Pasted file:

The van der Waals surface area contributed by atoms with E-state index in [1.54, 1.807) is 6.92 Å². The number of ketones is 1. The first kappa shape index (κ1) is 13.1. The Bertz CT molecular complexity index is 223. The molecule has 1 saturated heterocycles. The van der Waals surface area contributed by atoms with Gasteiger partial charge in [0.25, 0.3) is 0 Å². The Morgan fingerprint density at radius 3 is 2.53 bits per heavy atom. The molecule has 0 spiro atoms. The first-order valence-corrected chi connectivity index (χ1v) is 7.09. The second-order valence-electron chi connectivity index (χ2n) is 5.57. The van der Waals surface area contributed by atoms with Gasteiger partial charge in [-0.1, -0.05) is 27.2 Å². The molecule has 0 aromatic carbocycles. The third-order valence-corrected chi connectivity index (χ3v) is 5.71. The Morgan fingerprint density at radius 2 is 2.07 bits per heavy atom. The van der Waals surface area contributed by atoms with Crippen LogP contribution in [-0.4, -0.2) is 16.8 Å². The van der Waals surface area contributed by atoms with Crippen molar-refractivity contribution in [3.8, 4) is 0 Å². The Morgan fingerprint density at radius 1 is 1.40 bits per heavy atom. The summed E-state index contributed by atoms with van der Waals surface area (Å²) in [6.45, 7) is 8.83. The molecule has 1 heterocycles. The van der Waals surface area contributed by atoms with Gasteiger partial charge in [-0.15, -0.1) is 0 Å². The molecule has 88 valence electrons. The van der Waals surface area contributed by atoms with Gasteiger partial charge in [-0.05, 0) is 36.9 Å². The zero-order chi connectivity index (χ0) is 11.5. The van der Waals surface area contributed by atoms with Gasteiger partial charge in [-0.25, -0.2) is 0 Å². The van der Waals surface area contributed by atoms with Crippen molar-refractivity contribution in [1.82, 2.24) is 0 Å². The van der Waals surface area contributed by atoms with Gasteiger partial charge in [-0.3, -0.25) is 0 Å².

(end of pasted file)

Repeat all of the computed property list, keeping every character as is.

The van der Waals surface area contributed by atoms with E-state index in [1.54, 1.807) is 6.92 Å². The number of ketones is 1. The first kappa shape index (κ1) is 13.1. The Bertz CT molecular complexity index is 223. The molecule has 1 saturated heterocycles. The van der Waals surface area contributed by atoms with Gasteiger partial charge in [0.25, 0.3) is 0 Å². The Morgan fingerprint density at radius 3 is 2.53 bits per heavy atom. The molecule has 0 spiro atoms. The first-order valence-corrected chi connectivity index (χ1v) is 7.09. The second-order valence-electron chi connectivity index (χ2n) is 5.57. The van der Waals surface area contributed by atoms with Gasteiger partial charge in [-0.1, -0.05) is 27.2 Å². The molecule has 0 aromatic carbocycles. The third-order valence-corrected chi connectivity index (χ3v) is 5.71. The Morgan fingerprint density at radius 2 is 2.07 bits per heavy atom. The van der Waals surface area contributed by atoms with Crippen LogP contribution in [-0.4, -0.2) is 16.8 Å². The van der Waals surface area contributed by atoms with Crippen molar-refractivity contribution in [3.8, 4) is 0 Å². The Morgan fingerprint density at radius 1 is 1.40 bits per heavy atom. The summed E-state index contributed by atoms with van der Waals surface area (Å²) in [6.45, 7) is 8.83. The molecule has 1 heterocycles. The van der Waals surface area contributed by atoms with Gasteiger partial charge in [-0.15, -0.1) is 0 Å². The molecule has 88 valence electrons. The van der Waals surface area contributed by atoms with Gasteiger partial charge in [-0.05, 0) is 36.9 Å². The zero-order chi connectivity index (χ0) is 11.5. The van der Waals surface area contributed by atoms with Gasteiger partial charge in [-0.25, -0.2) is 0 Å². The van der Waals surface area contributed by atoms with Crippen molar-refractivity contribution in [1.82, 2.24) is 0 Å². The van der Waals surface area contributed by atoms with Gasteiger partial charge in [-0.3, -0.25) is 0 Å².